The department comprises a team of professionals specializing in nine different disciplines:
- Book Conservation
- Conservation Science
- Frames Conservation
- Objects Conservation
- Paintings Conservation
- Paper Conservation
- Photograph Conservation
- Textile Conservation
- Time-Based Media Conservation
Conservators, scientists, and conservation technicians work collaboratively to study and care for a diverse range of objects representing centuries of artistic creation. Their wide-ranging responsibilities include documenting condition, ensuring best practices for the safe storage, handling, shipping, and display of the collection, analyzing materials, studying mechanisms of deterioration, and carrying out conservation treatments.
The department is also actively involved in scholarly research and works closely with the Art Institute’s curators, colleagues at other institutions, and sometimes artists themselves to enrich our understanding of works of art in the collection and expand our knowledge of materials and techniques. Members of the department contribute to the advancement of the field and the broader awareness of conservation issues through participation in lectures, professional conferences and workshops, publications, public tours and presentations, and the education of future conservation and museum professionals.
History of Conservation at the Art Institute of Chicago
Founded in 1956 with a single paintings conservator, the department has grown to a staff of over 30 specializing in nine disciplines.
Find a Conservator
The Art Institute of Chicago does not provide conservation treatment to private clients. If you are in need of a conservator, American Institute for Conservation of Historic and Artistic Works provides a Find a Conservator tool. The tool is free and searchable by specialty and geographic region.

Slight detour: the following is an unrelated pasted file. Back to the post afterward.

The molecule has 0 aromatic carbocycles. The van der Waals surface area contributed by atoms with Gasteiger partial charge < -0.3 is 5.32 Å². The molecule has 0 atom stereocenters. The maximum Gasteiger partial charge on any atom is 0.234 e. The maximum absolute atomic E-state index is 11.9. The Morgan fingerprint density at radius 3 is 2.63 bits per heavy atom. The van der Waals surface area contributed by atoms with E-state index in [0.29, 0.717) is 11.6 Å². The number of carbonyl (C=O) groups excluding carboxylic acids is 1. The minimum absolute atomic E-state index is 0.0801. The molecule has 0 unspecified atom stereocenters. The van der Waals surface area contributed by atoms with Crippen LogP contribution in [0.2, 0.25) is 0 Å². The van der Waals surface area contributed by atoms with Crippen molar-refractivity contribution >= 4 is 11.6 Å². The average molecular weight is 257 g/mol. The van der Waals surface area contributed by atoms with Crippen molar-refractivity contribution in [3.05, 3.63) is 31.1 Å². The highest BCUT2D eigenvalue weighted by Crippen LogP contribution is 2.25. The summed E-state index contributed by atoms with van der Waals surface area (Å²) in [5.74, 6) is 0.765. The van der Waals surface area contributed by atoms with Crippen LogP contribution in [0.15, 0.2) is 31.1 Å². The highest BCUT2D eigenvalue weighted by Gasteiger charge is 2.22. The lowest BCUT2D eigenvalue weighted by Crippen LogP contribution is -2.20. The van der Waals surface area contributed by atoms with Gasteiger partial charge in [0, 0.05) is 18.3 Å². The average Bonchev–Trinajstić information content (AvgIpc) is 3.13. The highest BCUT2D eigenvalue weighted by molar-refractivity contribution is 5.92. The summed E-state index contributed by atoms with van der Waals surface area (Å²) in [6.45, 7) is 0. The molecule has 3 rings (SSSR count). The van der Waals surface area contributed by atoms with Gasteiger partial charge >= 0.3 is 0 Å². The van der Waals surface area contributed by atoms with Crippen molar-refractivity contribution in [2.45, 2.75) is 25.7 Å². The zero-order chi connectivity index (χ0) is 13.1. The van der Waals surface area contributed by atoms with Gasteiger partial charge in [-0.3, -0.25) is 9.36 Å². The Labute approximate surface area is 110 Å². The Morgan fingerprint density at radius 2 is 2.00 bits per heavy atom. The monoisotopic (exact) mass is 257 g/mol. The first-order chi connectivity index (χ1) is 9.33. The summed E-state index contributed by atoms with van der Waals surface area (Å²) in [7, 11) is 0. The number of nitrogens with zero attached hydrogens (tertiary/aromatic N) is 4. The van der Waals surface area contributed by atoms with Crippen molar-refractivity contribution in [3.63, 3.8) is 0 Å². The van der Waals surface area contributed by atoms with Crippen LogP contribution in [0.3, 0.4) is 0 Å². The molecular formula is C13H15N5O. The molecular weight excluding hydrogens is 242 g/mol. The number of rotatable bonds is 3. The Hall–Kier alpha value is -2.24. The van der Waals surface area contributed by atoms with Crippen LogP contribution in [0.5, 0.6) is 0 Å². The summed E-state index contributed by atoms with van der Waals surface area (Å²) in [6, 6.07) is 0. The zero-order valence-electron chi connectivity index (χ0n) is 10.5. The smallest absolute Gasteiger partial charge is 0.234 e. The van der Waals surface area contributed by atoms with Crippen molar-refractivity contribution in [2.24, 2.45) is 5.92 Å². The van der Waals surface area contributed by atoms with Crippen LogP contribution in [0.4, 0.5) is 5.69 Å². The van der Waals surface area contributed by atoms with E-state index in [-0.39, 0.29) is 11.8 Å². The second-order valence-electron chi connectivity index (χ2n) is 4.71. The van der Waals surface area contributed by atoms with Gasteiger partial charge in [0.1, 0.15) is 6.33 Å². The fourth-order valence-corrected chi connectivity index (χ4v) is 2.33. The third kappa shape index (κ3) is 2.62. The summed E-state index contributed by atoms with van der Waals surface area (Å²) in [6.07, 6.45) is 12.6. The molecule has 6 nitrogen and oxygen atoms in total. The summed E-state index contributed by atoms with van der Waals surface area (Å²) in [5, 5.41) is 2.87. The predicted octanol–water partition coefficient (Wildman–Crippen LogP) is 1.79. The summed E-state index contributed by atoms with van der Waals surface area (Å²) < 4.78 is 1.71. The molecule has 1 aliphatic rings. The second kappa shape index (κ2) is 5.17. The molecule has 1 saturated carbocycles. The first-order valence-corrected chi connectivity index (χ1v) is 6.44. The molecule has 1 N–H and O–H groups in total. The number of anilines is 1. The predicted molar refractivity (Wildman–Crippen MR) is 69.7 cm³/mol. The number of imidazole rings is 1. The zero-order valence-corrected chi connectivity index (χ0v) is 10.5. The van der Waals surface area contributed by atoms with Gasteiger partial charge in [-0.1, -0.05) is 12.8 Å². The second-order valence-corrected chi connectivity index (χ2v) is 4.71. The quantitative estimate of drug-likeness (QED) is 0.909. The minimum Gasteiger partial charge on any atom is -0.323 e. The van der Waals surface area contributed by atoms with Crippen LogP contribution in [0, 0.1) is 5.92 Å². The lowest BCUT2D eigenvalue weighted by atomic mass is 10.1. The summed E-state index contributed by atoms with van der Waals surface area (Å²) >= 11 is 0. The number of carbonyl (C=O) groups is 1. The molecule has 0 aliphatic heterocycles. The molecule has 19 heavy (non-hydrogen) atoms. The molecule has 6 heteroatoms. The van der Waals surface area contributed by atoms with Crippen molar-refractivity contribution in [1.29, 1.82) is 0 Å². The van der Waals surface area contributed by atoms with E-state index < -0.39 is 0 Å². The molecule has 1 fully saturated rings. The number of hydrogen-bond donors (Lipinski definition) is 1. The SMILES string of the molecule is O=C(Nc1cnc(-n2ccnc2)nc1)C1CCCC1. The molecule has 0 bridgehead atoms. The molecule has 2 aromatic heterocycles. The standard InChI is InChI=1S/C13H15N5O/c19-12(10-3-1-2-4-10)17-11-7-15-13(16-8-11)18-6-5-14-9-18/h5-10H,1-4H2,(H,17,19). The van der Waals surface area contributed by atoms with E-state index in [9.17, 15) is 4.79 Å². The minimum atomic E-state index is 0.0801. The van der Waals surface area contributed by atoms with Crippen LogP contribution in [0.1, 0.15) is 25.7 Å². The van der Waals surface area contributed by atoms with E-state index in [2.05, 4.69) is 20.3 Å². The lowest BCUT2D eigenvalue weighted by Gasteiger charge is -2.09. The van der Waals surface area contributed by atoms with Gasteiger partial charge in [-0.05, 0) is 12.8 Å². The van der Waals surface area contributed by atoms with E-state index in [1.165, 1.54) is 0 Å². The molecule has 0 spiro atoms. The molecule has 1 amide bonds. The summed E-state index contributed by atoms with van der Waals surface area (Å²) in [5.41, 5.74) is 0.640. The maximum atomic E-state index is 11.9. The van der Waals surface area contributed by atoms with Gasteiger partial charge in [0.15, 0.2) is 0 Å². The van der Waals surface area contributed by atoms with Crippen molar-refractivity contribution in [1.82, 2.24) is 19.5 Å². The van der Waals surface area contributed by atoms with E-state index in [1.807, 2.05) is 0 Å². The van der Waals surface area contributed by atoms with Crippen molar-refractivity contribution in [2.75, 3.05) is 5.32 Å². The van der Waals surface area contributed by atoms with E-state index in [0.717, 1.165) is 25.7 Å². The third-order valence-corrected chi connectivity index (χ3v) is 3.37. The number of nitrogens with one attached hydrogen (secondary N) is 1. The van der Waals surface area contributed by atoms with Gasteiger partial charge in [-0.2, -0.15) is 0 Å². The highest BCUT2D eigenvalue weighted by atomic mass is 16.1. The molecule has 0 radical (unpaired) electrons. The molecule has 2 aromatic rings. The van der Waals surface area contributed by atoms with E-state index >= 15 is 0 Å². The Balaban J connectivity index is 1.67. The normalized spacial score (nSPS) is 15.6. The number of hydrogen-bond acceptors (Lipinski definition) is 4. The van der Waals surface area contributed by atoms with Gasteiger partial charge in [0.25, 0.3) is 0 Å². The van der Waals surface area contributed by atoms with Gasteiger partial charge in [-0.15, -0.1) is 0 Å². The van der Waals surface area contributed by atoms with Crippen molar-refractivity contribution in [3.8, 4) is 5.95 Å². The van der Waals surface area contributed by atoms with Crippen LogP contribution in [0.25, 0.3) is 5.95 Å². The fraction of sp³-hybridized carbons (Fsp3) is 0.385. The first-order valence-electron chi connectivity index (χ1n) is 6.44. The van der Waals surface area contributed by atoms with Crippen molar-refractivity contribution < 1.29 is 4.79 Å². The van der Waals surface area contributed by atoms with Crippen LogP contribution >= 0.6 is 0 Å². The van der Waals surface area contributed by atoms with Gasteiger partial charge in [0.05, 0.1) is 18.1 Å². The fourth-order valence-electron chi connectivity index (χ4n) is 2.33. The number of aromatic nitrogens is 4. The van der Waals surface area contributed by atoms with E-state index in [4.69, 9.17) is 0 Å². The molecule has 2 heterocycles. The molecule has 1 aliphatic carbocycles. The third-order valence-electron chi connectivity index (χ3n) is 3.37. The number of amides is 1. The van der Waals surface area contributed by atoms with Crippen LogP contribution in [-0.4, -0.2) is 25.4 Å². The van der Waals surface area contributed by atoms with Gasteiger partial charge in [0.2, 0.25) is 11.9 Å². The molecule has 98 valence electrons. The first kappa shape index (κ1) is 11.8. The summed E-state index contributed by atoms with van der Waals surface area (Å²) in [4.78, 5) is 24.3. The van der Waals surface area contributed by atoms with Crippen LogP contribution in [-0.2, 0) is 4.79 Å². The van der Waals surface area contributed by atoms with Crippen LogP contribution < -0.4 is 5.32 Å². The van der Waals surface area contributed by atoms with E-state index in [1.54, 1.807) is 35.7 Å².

The Art Institute of Chicago does not offer artwork appraisals. The American Society of Appraisers and the Appraisers Association both offer guides for contacting specialists in this area.
Conservation Education and Training
The American Institute for Conservation provides an overview of education and training for a career in art conservation, including a list of graduate programs in the United States. Conservation OnLine (CoOL) provides a comprehensive list of training programs in conservation and related fields in the US and abroad.
Conservation Careers, Fellowships, and Internships
Announcements for conservation-related fellowships and internships appear on the Art Institute of Chicago’s Careers webpage.
Northwestern University/Art Institute of Chicago Center for Scientific Studies in the Arts (NU-ACCESS)
NU-ACCESS, a collaboration between Northwestern University and the Art Institute of Chicago dedicated to object-based scientific inquiry, is supported by the Andrew W. Mellon Foundation. The center’s mission is to provide scientific support for the investigation of art collections, to develop new technology to look at art, and to research new methods to conserve art for future generations.
NU-ACCESS seeks external research proposals and requests to work with NU-ACCESS staff. For more information, see the NU-ACCESS’s Proposals page.
Intersections of Art and Science Initiative
In 2017 the Art Institute of Chicago received funding from the National Science Foundation to examine how visitors can engage with art, conservation, and science at the museum. This toolkit publication, Intersections in an Art Museum: Where Art Meets Science, brings together questions, processes, research, and a set of case studies to show how conservation and science stories give visitors new ways and perspectives for discovering and rediscovering the museum’s collection. The collaborative effort—among Learning and Public Engagement, Conservation and Science, Experience Design, plus many more—also aims to bring special attention to values of interdisciplinarity and multivocality, a reflection of the project itself.